Latinos and Blacks Less Likely To Get Lifesaving CPR

Latinos and blacks are 30 percent less likely to be helped with CPR than white people, according to a recent study. That includes help from family members or bystanders on the street.
The study looked at more than 14,000 people in 29 U.S. cities. and show how race, income and various neighborhood attributes affect willingness to offer CPR (cardiopulmonary resuscitation), according to a recent NPR article.
For their study, researchers looked at the makeup of neighborhoods and also the race of the victims. Researchers found that CPR was less likely to be given in poor areas. Socioeconomic status makes more difference than the neighborhood’s racial makeup, said lead author Dr. Comilla Sasson, of the University of Colorado in Denver.
More than 300,000 people suffer cardiac arrest every year. Most don’t survive. Few people in poor neighborhoods got CPR, but those who did doubled their odds of survival.
Sasson said the study results should prompt public outcry — especially since most people who suffer cardiac arrest in non-hospital settings won’t survive and those statistics haven’t changed in 30 years. “We can’t accept that anymore,” she said. “It shouldn’t matter where I drop to have someone help me.”
One aspect that could change future results is experts have revised how bystanders should give CPR. An article in Circulation magazine about the new guidelines for CPR stated, “Although technology, such as that incorporated in automated external defibrillators (AEDs), has contributed to increased survival from cardiac arrest, no initial intervention can be delivered to the victim of cardiac arrest unless bystanders are ready, willing, and able to act.”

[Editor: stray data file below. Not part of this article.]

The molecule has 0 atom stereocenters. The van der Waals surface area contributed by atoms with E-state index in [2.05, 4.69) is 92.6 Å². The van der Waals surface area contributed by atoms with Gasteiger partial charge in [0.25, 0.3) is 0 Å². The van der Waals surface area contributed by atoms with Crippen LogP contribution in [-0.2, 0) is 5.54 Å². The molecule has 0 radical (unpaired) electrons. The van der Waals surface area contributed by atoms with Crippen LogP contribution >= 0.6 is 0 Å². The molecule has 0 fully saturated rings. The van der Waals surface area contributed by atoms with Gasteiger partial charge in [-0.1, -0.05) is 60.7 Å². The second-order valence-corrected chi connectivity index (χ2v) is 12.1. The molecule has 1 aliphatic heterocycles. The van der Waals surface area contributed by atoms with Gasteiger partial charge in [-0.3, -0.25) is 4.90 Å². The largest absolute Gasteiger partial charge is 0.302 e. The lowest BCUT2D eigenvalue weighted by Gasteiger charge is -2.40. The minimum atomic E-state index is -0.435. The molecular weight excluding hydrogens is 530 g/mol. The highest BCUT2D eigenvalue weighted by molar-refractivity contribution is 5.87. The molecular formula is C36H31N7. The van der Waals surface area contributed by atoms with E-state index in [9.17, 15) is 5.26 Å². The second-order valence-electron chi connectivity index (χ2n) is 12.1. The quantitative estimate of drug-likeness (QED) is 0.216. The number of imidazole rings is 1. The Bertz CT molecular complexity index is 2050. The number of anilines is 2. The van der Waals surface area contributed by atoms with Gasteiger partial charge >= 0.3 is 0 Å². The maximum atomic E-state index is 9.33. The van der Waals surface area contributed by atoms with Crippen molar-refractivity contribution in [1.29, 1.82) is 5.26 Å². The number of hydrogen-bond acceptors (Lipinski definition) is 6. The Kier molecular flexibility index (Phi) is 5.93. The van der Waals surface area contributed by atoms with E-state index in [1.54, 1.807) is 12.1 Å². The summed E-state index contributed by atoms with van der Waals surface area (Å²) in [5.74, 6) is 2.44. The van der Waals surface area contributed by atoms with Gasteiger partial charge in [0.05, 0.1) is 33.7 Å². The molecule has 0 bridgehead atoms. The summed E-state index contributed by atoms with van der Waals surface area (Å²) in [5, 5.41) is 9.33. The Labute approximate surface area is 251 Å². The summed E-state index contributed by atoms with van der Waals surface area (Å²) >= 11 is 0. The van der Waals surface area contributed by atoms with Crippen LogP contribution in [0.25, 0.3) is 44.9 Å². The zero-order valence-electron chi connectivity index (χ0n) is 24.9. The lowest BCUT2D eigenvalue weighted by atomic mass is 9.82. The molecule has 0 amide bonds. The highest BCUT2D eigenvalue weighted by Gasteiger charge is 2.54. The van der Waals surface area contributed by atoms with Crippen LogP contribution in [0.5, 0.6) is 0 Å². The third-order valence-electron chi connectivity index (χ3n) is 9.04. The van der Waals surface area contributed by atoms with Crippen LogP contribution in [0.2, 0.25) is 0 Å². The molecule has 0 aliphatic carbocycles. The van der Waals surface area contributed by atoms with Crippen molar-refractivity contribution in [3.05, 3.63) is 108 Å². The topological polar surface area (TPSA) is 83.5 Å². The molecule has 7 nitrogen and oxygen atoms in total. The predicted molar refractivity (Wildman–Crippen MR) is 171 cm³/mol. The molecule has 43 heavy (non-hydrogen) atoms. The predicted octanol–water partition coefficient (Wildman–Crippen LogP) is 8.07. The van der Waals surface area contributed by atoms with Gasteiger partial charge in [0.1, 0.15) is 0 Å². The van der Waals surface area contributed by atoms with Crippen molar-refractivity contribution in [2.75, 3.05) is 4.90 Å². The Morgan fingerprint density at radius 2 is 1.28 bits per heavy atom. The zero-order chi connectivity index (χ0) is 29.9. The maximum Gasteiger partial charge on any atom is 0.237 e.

The new American Heart Association CPR guidelines say:

  • A compression rate of at least 100/min (a change from “approximately” 100/min)
  • A compression depth of at least 2 inches (5 cm) in adults and a compression depth of approximately 1.5 inches [4 cm] in infants and 2 inches [5 cm] in children).
  • Allowing for complete chest recoil after each compression
  • Minimizing interruptions in chest compressions
  • Avoiding excessive ventilation

The new guidelines emphasize the chest compressions over the breathing, which has been a hindrance for some people in the past.
The American Heart Association Connecticut chapter offers CPR training. More information is available by going to its website.
The study appeared in a recent issue of the New England Journal of Medicine. Researchers analyzed data from 2005-2009 from a cardiac arrest registry coordinated by the federal Centers for Disease Control and Prevention and Emory University. They also included U.S. Census data from Atlanta; Boston; Columbus, Ohio; Denver; Houston; Nashville; and San Francisco.
 

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